Under this system, insurance companies generally reimburse their policyholders for damages due to injuries regardless of who was at fault or responsible for the accident.
Additionally, New York sets minimum coverage amounts that a registered vehicle owner must purchase to satisfy the financial responsibility requirements to obtain a license plate.
In New York, motor vehicle owners must maintain several types of insurance coverage.
No-Fault (Personal Injury Protection)
No-fault, or PIP, compensates insureds after an accident regardless of fault. No-fault coverage provides payments for economic losses such as medical expenses, lost income, and other reasonable and necessary expenses.
This insurance covers any harm the driver’s car imposes on other people or their property. The coverage extends to any vehicle the driver operates with the owner’s permission.
Uninsured motorist coverage protects against injuries the driver, their family, or passengers might experience in a hit-and-run collision or any accident with an uninsured motorist.
Further, the minimum liability insurance amounts are as follows:
- $25,000/$50,000 for bodily injury per person,
- $50,000/$100,000 for death and
- $10,000 for property damage per accident.
The liability coverage must remain active while the registration is valid, even if the driver does not use the vehicle; however, certain exceptions may apply for motorcycles.
Further, the insurance must be issued by an insurance company licensed by the NY State Department of Financial Services and certified by the NY State DMV. Finally, the liability insurance must be in the name of the vehicle’s registrant.
Limitations of No-Fault Insurance Coverage in New York
In New York, injury victims can only pursue car accident lawsuits for economic and non-economic damages that exceed the state’s no-fault benefits.
Further, no-fault coverage does not pay for the insured’s or other party’s auto body repair costs. Moreover, in most cases, a person will be ineligible for no-fault benefits if they engaged in certain conduct, such as
- Driving while intoxicated,
- Intentionally causing their injuries,
- Riding an all-terrain vehicle, or
- If their injuries occurred while committing a felony.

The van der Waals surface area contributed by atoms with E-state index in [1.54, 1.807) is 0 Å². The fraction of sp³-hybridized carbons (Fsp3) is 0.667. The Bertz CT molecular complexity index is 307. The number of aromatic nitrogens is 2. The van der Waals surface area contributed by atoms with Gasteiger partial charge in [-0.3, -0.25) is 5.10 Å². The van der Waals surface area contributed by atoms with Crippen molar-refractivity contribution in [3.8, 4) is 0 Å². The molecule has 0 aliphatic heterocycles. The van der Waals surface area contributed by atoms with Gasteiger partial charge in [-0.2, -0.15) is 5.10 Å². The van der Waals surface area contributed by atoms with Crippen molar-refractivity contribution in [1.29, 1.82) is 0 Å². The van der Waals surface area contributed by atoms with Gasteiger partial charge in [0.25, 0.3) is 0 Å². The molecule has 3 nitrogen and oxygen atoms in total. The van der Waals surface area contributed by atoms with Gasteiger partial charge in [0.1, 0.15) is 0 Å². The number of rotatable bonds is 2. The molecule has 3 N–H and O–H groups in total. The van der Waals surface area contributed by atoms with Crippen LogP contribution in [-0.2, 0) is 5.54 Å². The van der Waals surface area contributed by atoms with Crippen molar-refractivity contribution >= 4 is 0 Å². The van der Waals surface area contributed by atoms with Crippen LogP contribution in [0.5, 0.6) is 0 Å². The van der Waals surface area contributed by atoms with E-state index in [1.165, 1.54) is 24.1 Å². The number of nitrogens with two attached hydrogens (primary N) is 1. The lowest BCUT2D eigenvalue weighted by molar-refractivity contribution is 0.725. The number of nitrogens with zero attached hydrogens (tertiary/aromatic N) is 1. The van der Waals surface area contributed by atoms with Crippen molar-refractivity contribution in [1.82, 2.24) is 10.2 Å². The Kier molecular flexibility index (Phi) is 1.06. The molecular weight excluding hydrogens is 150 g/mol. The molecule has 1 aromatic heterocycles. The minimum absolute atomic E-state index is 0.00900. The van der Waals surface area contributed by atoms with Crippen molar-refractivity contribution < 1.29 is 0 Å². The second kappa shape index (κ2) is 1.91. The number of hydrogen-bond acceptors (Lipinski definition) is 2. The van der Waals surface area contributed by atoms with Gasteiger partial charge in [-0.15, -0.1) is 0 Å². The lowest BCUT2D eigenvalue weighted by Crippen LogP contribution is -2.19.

Those who suffer severe injuries in a New York car accident should consult a personal injury lawyer to discuss how to secure compensation for the full extent of their losses.
No-Fault Insurance and Car Rentals
While car rental agreements can vary among agencies, all companies must provide minimum coverage requirements under New York law.
Generally, those insured under a valid New York auto insurance policy who are renting a car for 30 days or less does not need to purchase Collision Damage Waiver (CDW), also known as “Optional Vehicle Protection” (OVP).
The information provided on this page speaks in general terms. Of course, there are often exceptions that apply in certain situations.
For a complete list of all exceptions, please consult the Consolidated Laws of New York. Attorney Ted Naima is also happy to answer any questions about your injuries or your ability to pursue a claim against the responsible party.
Discuss Your Questions at the Law Offices of Theodore A. Naima
If you have questions about how New York’s no-fault laws apply to an accident you were involved in, the Law Offices of Theodore A. Naima can help.
We can also determine if you might have a claim for financial compensation against the at-fault party.
Ted Naima has more than 25 years of experience working to recover meaningful compensation on behalf of accident victims and their families, and he knows what it takes to get his clients exactly what they deserve for what they’ve been through.
To learn more and to schedule a free consultation, call 516-980-3096 today. You can also reach us through our online contact form.